Target Earth, their new one, deserves to be the album whereon social-media-era tastemakers finally anoint them legacy heroes, in the amusingly eons-behind-the-curve tradition of Swans, Nick Cave, and Voivod's own early inspiration Killing Joke. Blacky's back, and if new guitarist Chewy from Quebec tech-deathers Martyr is no Piggy (nobody is), he holds his own — his fills in "Kaleidos" are nutso. As albums by Treponem Pal, Mekong Delta, Angel Witch, and others have demonstrated in the past year, great metal bands have a jellyfish knack for eternal regeneration when lineups change, and Voivod remain as sui generis as, oh, the Fall — their noise still can't be mistaken for anybody else's. The self-production here is a bit murky, maybe, and the drums and vocals have seen sharper days. But these dudes still turn sharp corners. Seven of 10 tracks last 5:45 or longer, but not even the 7:35 "Mechanical Mind" (first released last fall on one-sided, logo-etched seven-inch vinyl) wears out its welcome. It just builds, from wind-chiming start through yawping bad-dream multiverses and impatient time signatures and nyah-nyah-nyahs unto insanity: "Night arrives! / The guilt inside! / The worms of mind! / Scarred me for life!"
There are all sorts of idiosyncrasies tucked into the album's wormholes: Inuit throat singing and an almost lounge-jazzy midsection in the First Nations folklore-derived "Kluskap O'kom"; a Mediterranean intro credited to Greek oudist Perikles Tsoukalas making way for traffic-jam honking and extended staccato rhyming in the black-ice depressive "Empathy for the Enemy"; rain-forest polyrhythms under conspiracy theories of suppressed alien visitation ("skulls with conical shape, a map of outer space") in "Artefact"; intercepted satellite static or aluminum-smelting musique concrète opening several tracks, presumably courtesy of Blacky, who has dabbled in electronic music in recent years. "Corps Etranger," cold and clammy then raging, is recited in French, and seems to concern a parasitic disease — maybe Piggy's cancer.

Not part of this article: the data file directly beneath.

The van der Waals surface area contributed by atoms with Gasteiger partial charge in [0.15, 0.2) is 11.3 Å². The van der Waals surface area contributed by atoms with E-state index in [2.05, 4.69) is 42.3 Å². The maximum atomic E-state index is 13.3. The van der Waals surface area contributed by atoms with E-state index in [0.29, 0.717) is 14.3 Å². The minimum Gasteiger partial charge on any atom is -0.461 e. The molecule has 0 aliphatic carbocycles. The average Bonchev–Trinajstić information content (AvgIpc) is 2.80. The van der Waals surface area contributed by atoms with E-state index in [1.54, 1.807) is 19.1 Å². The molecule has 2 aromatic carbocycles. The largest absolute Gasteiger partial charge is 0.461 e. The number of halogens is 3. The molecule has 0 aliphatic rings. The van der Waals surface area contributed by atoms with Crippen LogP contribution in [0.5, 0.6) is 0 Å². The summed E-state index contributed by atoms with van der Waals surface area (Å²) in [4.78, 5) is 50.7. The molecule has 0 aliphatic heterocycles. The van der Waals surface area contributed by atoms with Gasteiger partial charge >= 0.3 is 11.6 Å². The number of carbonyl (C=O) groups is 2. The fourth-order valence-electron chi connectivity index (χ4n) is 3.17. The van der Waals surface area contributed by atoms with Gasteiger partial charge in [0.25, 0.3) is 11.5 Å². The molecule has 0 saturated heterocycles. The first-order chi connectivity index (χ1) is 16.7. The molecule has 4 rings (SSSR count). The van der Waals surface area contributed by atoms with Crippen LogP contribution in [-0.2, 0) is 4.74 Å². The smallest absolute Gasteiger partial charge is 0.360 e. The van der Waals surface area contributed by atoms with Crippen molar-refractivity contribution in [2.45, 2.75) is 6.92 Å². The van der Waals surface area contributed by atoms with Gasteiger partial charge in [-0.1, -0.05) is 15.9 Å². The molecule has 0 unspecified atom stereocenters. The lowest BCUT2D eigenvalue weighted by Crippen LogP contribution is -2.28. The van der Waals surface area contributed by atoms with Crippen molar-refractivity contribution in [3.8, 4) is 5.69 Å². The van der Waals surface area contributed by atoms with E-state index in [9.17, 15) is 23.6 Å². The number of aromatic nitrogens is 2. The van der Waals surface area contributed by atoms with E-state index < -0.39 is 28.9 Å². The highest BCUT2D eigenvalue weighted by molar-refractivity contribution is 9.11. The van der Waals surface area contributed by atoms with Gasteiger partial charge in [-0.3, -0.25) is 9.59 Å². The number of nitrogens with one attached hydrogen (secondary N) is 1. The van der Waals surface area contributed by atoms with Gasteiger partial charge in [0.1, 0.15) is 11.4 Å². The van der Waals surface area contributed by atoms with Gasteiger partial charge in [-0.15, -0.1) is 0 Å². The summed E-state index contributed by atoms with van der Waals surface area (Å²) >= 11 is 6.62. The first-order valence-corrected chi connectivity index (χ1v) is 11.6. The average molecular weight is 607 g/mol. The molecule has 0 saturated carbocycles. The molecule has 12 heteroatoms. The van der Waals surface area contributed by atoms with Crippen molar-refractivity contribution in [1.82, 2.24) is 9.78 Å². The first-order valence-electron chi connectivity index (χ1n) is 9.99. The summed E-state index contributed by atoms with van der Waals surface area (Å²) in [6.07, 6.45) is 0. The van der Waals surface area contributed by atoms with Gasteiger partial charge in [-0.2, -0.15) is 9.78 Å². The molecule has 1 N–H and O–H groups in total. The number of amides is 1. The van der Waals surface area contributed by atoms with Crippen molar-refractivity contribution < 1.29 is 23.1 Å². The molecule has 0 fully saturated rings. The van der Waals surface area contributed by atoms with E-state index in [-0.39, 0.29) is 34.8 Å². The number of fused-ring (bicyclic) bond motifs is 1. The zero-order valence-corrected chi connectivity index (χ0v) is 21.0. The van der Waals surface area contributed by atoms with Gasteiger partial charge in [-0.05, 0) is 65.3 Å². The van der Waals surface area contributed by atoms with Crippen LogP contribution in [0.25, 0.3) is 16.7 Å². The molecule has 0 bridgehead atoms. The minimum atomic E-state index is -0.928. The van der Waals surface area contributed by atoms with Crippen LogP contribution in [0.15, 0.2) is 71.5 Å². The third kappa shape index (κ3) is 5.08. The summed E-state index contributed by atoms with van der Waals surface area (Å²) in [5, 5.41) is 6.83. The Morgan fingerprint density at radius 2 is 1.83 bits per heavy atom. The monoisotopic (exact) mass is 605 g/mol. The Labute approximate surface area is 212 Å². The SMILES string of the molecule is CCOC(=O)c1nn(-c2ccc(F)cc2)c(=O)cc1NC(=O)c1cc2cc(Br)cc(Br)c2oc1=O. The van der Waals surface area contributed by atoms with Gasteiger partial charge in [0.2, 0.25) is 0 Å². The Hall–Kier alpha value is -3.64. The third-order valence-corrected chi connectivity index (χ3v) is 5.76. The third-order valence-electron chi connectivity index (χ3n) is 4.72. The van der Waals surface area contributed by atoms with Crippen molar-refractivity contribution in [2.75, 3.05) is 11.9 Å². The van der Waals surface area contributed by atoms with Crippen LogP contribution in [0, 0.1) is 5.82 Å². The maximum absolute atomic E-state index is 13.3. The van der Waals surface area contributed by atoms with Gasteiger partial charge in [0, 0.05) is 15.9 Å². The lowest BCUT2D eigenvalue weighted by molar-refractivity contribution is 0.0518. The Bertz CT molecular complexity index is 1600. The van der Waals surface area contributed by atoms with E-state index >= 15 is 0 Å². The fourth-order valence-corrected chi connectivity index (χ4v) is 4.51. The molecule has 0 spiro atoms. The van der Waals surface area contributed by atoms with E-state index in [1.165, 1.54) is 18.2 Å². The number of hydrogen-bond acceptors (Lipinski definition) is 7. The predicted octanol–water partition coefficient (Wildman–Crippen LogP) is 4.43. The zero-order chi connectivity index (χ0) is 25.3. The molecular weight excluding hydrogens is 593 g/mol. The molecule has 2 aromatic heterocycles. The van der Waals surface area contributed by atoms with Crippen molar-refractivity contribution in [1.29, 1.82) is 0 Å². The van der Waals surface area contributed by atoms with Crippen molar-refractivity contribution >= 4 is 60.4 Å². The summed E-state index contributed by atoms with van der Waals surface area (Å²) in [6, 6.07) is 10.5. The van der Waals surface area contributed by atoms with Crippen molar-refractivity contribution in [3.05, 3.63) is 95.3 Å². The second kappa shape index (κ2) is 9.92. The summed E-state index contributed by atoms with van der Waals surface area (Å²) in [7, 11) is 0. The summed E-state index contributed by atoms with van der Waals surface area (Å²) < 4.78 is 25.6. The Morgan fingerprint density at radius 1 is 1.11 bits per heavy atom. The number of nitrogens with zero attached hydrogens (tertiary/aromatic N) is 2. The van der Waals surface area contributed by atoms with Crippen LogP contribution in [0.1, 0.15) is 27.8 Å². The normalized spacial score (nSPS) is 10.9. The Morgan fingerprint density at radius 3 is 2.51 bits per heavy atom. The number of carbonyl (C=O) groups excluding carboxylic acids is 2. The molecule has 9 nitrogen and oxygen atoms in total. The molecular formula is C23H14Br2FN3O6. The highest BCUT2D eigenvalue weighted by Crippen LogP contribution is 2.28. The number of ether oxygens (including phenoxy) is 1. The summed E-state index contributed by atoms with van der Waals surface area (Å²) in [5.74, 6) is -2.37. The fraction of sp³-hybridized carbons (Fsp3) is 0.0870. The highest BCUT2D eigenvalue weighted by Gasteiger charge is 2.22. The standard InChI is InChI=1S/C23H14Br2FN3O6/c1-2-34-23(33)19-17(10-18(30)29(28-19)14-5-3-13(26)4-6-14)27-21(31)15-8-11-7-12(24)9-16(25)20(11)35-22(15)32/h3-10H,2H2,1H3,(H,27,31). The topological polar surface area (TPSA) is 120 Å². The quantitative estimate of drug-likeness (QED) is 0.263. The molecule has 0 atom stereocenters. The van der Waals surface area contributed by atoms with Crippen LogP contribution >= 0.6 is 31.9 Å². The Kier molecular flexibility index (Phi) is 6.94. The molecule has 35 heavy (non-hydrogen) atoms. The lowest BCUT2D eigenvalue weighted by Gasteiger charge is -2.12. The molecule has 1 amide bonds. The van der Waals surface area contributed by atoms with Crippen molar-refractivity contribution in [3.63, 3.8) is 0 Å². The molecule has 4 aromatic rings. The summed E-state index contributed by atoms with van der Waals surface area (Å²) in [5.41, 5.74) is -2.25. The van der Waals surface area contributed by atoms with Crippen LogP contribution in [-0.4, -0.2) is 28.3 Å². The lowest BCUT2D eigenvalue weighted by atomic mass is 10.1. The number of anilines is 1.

In the world of extreme-metal experimentation, writing songs you'll remember once the album's over isn't cool; either that, or most bands don't know how. Voivod have for ages — environmental horror and nuclear/biological/chemical warfare and chaos theory and drone weapons of the formerly future frontier have been obsessions since Killing Technology days. Target Earth kicks off with cyber terror: a hacker attacking the power grid. But somehow, Snake's nasally accented repetitions, more robotic than monstrous, manage to consistently communicate shades of emotion — worry, despair, but also a hopeful calm — outside metal's usual purview.
So a dystopian nuke-wasteland dirge like "Warchaic" ultimately finds him looking to rebuild a "brand new world" like a 16th-century New France settler, then up next is the swinging punk protest "Resistance," not entirely un-skeptical yet actively embracing gas-masked street demonstrators toppling champagne-sipping gargoyles from ivory towers — a shout of solidarity with Occupy anarchists or Arab Springsters or Montreal students rioting over tuition hikes or Wal-Mart workers trying to unionize in Jonquiére. Eventually, we conclude with an odd, ominous minute-and-half snippet called "Defiance": black clouds, world in flames. But it doesn't feel like the end. Just the opposite; it feels unfinished. To be continued…maybe forever.